New Horizons data indicated an interesting feature of Pluto – in its depths, a giant subglacial ocean of liquid water can be hidden. It can be a kind of engine of those geological processes, traces of which can be seen on the surface of a dwarf planet. Because of this discovery of New Horizons, many discussions began among planetary scientists. Scientists are trying to understand how such a structure could have arisen, as well as to find out the appearance of Pluto in the distant past.

Members of the New Horizons science team and their colleagues from France, led by planetary scientist from NASA’s Ames Research Center (USA) Tanguy Bertrand, have discovered another unusual feature of Pluto. They studied the relief of one of the regions of the dwarf planet – the Cthulhu region. This is what astronomers call a large dark region at Pluto’s equator, which is whale-like in shape and is covered in many craters, mountains and hills.

Snow in Pluto’s mountains

By analyzing images of these structures taken by the LORRI camera installed on board New Horizons, astronomers have noticed many blank spots on the slopes of the highest mountain peaks. Having studied their composition, scientists have found that they consist mainly of methane.

Initially, planetary scientists assumed that these are deposits of methane ice. However, Bertrand and his colleagues found that the slopes and even the tops of Pluto’s equatorial mountains are actually covered not only with ice, but also with exotic methane snow that forms right on their surface.

Planetary scientists came to this conclusion by calculating how methane behaves in Pluto’s atmosphere. In doing so, they took into account how the molecules of its gases interact with the sun’s rays and other heat sources. It turned out that at the equator of Pluto, at an altitude of 2-3 km from its surface, due to the special nature of the movement of winds, unique conditions have formed, due to which snow is formed from methane vapor.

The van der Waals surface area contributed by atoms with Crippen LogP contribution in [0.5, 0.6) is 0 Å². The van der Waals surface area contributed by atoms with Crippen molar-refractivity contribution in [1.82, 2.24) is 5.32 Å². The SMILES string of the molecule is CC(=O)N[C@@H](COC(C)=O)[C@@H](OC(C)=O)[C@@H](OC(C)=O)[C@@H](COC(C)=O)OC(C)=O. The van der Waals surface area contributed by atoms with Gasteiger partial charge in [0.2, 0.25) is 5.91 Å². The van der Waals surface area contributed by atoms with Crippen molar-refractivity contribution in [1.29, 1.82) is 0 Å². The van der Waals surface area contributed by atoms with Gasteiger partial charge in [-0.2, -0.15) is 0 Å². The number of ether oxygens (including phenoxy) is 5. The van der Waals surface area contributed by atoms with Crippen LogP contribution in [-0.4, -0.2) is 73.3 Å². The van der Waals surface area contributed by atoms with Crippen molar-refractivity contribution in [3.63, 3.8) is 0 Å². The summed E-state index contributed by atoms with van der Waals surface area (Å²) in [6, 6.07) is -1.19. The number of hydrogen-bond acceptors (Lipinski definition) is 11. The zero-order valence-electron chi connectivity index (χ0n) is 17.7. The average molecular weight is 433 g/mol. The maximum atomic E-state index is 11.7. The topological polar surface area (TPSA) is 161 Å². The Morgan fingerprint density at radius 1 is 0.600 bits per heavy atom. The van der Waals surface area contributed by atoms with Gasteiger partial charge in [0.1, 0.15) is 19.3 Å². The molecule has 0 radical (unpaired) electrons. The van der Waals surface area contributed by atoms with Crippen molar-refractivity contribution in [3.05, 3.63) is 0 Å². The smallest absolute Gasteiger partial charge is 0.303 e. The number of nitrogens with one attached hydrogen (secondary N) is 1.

Unlike Earth, where such deposits are formed as a result of the rise of warm air into the upper atmosphere, on Pluto this process goes in the opposite direction – as a result of contact of the cold surface of the peaks and slopes of mountains with warm air masses from the relatively high layers of the dwarf planet’s atmosphere.

Previously, as noted by Bertrand and his colleagues, scientists did not suspect that this was possible. The fact is that they did not take into account that due to the deposition of even a small amount of methane snow and ice, the reflectivity of the peaks and slopes of mountains in the Cthulhu region increases. As a result, their surface temperature drops sharply, and snow forms even faster.

Scientists suggest that another mysterious feature of Pluto’s relief could have arisen in a similar way – the so-called Tartarus Ridges, located east of the Sputnik plain. A distinctive feature of this mountainous region is strange peaks that are shaped like skyscrapers or blades. Bertrand and his colleagues suggest that these peaks are also methane ice deposits that grow “from top to bottom.”